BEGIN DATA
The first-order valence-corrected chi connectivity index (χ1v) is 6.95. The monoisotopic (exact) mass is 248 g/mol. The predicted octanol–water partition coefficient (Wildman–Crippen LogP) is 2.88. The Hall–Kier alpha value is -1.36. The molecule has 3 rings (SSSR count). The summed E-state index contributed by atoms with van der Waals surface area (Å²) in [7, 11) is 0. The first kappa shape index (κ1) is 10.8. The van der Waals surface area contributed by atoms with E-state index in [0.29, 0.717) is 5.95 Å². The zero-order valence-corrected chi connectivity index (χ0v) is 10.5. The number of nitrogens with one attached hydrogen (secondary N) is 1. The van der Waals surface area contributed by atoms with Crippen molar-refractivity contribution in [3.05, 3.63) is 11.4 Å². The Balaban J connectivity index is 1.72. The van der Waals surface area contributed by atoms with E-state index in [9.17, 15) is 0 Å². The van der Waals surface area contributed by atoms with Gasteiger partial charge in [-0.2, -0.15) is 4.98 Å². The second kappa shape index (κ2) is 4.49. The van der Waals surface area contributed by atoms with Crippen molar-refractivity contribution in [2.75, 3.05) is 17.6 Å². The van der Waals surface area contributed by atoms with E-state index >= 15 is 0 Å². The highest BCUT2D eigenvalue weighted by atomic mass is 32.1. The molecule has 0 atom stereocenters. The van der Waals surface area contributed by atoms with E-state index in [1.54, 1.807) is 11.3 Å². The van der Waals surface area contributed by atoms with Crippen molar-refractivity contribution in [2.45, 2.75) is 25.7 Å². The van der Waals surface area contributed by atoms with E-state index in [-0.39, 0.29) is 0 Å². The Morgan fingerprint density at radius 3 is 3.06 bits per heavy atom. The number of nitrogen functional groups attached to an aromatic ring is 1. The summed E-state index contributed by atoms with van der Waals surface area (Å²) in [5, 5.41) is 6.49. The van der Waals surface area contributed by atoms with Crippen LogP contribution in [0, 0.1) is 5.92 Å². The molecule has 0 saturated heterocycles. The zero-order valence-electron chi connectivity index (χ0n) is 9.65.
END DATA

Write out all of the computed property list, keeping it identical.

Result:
The first-order valence-corrected chi connectivity index (χ1v) is 6.95. The monoisotopic (exact) mass is 248 g/mol. The predicted octanol–water partition coefficient (Wildman–Crippen LogP) is 2.88. The Hall–Kier alpha value is -1.36. The molecule has 3 rings (SSSR count). The summed E-state index contributed by atoms with van der Waals surface area (Å²) in [7, 11) is 0. The first kappa shape index (κ1) is 10.8. The van der Waals surface area contributed by atoms with E-state index in [0.29, 0.717) is 5.95 Å². The zero-order valence-corrected chi connectivity index (χ0v) is 10.5. The number of nitrogens with one attached hydrogen (secondary N) is 1. The van der Waals surface area contributed by atoms with Crippen molar-refractivity contribution in [3.05, 3.63) is 11.4 Å². The Balaban J connectivity index is 1.72. The van der Waals surface area contributed by atoms with E-state index in [9.17, 15) is 0 Å². The van der Waals surface area contributed by atoms with Gasteiger partial charge in [-0.2, -0.15) is 4.98 Å². The second kappa shape index (κ2) is 4.49. The van der Waals surface area contributed by atoms with Crippen molar-refractivity contribution in [2.75, 3.05) is 17.6 Å². The van der Waals surface area contributed by atoms with E-state index >= 15 is 0 Å². The highest BCUT2D eigenvalue weighted by atomic mass is 32.1. The molecule has 0 atom stereocenters. The van der Waals surface area contributed by atoms with E-state index in [1.54, 1.807) is 11.3 Å². The van der Waals surface area contributed by atoms with Crippen molar-refractivity contribution in [2.45, 2.75) is 25.7 Å². The van der Waals surface area contributed by atoms with E-state index in [-0.39, 0.29) is 0 Å². The Morgan fingerprint density at radius 3 is 3.06 bits per heavy atom. The number of nitrogen functional groups attached to an aromatic ring is 1. The summed E-state index contributed by atoms with van der Waals surface area (Å²) in [5, 5.41) is 6.49. The van der Waals surface area contributed by atoms with Crippen LogP contribution in [0, 0.1) is 5.92 Å². The molecule has 0 saturated heterocycles. The zero-order valence-electron chi connectivity index (χ0n) is 9.65.